Fairleigh Dickinson Basketball recruit Tyler Jamison earns 2023 Michigan Mr. Basketball Award

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Young Tyler Jamison just recieved the most prestigious award any male high school athlete in Michigan can recieve, as he’s been named the 43rd winner of the Hal Schram Mr. Basketball title this week. 

The senior student of the Port Huron Northern was already considering to win the award beforehand, as people around him suggested he should prepare a speech for an upcoming event at his school.

He seemed apprehensive at first, but decided to accept the advice and take speech and broadcasting classes. He later joked about it saying: “The only problem with them is they are bringing my GPA down.”

Now that he’s earned the award, he can’t help but thank the overwhelming support he had from the Basketball Coaches Association of Michigan voters. The six-foot-five player earned 38% of the first-place votes (445 out of 1,186), as the members are required to vote for at least three candidates.

Based on a 5-3-1 point rule, Jamison ended up with 3,058 in total, followed by Curtis Williams of Birmingham Brother Rice (2,004) and Grand Rapids Catholic Central’s Kaden Brown (1,918). In fourth and fifth place came in Sonny Wilson of U-D Jesuit (1,883) and North Farmington’s Ryan Hurst (1,811), respectively.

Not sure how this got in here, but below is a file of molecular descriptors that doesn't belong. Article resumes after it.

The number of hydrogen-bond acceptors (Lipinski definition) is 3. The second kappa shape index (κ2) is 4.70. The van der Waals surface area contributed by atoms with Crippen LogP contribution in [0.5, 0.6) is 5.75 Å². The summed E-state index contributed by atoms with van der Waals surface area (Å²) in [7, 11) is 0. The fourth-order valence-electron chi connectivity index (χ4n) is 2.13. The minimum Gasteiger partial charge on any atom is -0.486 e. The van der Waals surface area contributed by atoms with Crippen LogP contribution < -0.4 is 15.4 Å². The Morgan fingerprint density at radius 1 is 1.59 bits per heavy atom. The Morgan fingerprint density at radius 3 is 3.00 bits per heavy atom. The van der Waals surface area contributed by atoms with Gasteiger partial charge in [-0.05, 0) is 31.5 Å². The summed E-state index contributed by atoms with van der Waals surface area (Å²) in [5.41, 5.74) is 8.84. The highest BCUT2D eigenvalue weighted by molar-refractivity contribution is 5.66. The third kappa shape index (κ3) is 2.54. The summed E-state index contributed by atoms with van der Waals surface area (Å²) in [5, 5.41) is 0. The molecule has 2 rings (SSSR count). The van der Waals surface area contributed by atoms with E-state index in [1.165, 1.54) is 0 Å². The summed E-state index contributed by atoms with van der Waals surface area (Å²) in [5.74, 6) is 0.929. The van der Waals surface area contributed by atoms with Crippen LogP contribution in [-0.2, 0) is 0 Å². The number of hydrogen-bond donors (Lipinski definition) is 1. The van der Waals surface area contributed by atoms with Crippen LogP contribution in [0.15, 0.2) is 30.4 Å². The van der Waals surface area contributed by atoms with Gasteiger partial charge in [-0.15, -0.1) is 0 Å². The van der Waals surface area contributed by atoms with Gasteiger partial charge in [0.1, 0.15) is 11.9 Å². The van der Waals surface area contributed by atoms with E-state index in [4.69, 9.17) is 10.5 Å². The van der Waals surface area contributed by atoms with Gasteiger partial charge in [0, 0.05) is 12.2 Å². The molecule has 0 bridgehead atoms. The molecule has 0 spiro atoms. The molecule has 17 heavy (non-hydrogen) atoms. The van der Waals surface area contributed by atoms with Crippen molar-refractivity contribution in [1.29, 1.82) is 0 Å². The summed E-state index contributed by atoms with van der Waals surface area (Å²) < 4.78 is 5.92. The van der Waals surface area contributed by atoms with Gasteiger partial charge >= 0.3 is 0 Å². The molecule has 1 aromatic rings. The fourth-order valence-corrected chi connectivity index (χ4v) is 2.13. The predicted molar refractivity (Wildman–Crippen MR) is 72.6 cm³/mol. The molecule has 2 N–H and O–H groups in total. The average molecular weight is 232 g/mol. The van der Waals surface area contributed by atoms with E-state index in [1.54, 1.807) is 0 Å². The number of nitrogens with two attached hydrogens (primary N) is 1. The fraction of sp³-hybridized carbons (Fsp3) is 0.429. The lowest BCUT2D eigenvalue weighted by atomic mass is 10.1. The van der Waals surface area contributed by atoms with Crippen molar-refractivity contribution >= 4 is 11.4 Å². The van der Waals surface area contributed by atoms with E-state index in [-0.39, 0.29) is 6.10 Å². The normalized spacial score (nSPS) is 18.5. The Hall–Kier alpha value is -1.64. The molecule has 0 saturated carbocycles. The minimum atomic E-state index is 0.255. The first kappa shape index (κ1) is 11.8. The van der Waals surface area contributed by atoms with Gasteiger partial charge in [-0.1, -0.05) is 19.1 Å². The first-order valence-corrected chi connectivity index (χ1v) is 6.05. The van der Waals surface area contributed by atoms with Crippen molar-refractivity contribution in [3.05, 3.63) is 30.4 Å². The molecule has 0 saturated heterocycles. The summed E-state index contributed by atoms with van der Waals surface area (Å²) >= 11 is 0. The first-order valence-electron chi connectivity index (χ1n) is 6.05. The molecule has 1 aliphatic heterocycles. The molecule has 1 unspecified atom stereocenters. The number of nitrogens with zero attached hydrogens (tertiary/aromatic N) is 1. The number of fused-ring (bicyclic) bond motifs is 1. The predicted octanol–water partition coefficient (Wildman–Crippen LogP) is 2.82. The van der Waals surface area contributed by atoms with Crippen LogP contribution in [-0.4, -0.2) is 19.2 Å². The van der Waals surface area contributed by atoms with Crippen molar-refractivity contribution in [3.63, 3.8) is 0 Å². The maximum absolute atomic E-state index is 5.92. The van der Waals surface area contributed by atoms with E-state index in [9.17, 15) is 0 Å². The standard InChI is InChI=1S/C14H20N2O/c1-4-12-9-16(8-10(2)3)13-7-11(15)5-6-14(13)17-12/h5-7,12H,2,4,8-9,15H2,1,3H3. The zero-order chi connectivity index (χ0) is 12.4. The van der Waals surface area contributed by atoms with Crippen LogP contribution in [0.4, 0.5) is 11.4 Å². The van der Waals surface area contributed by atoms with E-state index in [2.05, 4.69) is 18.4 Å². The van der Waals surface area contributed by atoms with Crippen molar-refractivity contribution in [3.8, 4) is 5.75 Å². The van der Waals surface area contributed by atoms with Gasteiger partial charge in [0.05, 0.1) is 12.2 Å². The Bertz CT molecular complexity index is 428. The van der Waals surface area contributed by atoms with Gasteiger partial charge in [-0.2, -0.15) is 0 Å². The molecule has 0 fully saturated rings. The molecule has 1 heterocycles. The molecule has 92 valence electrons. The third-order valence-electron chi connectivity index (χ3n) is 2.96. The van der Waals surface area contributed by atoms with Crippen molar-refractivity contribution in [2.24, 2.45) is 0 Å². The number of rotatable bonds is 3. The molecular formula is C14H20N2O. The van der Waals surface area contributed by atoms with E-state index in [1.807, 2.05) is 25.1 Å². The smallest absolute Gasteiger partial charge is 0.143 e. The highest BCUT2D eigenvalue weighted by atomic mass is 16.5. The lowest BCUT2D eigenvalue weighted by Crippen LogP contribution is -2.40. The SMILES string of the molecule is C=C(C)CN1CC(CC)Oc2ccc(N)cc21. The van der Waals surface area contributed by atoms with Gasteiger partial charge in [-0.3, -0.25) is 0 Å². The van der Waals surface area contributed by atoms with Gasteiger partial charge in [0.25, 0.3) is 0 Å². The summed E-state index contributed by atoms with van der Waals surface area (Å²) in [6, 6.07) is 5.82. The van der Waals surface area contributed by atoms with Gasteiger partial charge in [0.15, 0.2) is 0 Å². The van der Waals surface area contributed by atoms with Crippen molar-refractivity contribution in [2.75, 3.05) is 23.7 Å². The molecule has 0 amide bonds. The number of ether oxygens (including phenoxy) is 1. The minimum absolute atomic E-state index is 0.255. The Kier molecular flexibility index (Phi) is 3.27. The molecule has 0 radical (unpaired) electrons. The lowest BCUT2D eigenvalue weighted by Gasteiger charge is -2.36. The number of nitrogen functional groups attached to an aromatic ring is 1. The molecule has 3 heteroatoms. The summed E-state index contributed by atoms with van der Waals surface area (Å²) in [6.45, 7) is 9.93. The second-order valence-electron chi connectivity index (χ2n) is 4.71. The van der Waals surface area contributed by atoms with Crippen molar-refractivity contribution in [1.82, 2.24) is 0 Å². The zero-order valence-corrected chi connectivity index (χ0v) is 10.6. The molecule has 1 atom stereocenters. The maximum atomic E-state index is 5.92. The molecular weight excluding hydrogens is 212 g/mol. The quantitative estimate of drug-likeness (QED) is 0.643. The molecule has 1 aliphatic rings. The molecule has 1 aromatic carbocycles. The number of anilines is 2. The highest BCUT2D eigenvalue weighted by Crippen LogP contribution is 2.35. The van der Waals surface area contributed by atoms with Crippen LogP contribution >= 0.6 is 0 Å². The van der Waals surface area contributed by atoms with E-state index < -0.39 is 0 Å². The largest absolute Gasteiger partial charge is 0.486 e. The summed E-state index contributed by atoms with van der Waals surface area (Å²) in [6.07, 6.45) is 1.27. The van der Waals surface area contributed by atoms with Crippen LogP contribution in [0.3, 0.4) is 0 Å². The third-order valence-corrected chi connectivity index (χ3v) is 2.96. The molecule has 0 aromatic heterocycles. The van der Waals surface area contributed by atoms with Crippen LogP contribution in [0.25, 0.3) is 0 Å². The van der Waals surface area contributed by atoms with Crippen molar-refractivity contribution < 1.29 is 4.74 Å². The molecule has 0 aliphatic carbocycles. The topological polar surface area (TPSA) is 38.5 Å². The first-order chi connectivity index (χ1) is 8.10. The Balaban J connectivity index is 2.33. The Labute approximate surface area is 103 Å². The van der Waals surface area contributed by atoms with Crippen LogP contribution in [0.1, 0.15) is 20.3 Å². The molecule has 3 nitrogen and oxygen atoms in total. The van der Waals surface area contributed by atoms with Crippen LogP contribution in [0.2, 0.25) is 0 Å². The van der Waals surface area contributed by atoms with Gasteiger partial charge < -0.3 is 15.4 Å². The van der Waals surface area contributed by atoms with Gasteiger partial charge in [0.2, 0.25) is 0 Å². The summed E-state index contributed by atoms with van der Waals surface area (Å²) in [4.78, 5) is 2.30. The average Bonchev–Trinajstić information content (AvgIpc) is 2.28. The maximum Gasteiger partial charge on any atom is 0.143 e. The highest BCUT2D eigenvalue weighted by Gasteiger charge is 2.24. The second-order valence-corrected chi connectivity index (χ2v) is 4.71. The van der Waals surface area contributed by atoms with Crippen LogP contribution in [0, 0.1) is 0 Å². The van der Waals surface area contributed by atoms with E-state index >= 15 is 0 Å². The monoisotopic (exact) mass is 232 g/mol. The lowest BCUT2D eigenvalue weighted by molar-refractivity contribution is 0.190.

The trophy, which is named after the late Hal Schram, a legendary journalist who covered high school athletics for over 40 years, has been handed out since the early 80s.

Naturally, this has been an amazing campaign for the senior student, as he’s averaged 26.7 points, 11.6 rebounds, 4.6 assists and 3.3 steals.

Check out the young athlete’s acceptance speech of the Mr. Basketball title:

It all started for Jamison in middle school’s opening season match

His father Brian, who is also the Northern coach, admitted that Jamison couldn’t believe he was Mr. Basketball when he told him. “I haven’t been able to stop smiling for the last few days,” the player said. “It’s a dream come true. You always feel like: ‘Oh, I think I deserve to win,’ but you never know how it’s going to play out.”

He says he always had an advantage as he was taller than most, and this started to show in the opening match of the season back in middle school.

“I was always a little bigger than everybody else and in the first game of middle school I scored 50 points,” he said. “After that I was feeling myself like — What’s stopping me from being along with all these other guys? Why can’t that be me?”

By the end of eight grade, he already felt a veteran in many ways, admitting that he didn’t see too much difference in talent between him and the older players in high school.

“I just kind of felt I had all of the tools that can make me successful,” the senior said. “I can get in the gym whenever I want. I have access to some great basketball minds. I’ve got pretty good size, I’m pretty knowledgeable. Why couldn’t it be me as opposed to anyone else? What do they have that I don’t have?”

This was the moment when his father Brian understood we wasn’t just any player, and Jamison proved this all the way through his high school years, to finally end up with the Mr. Basketball award in his hands, and a huge future ahead of him.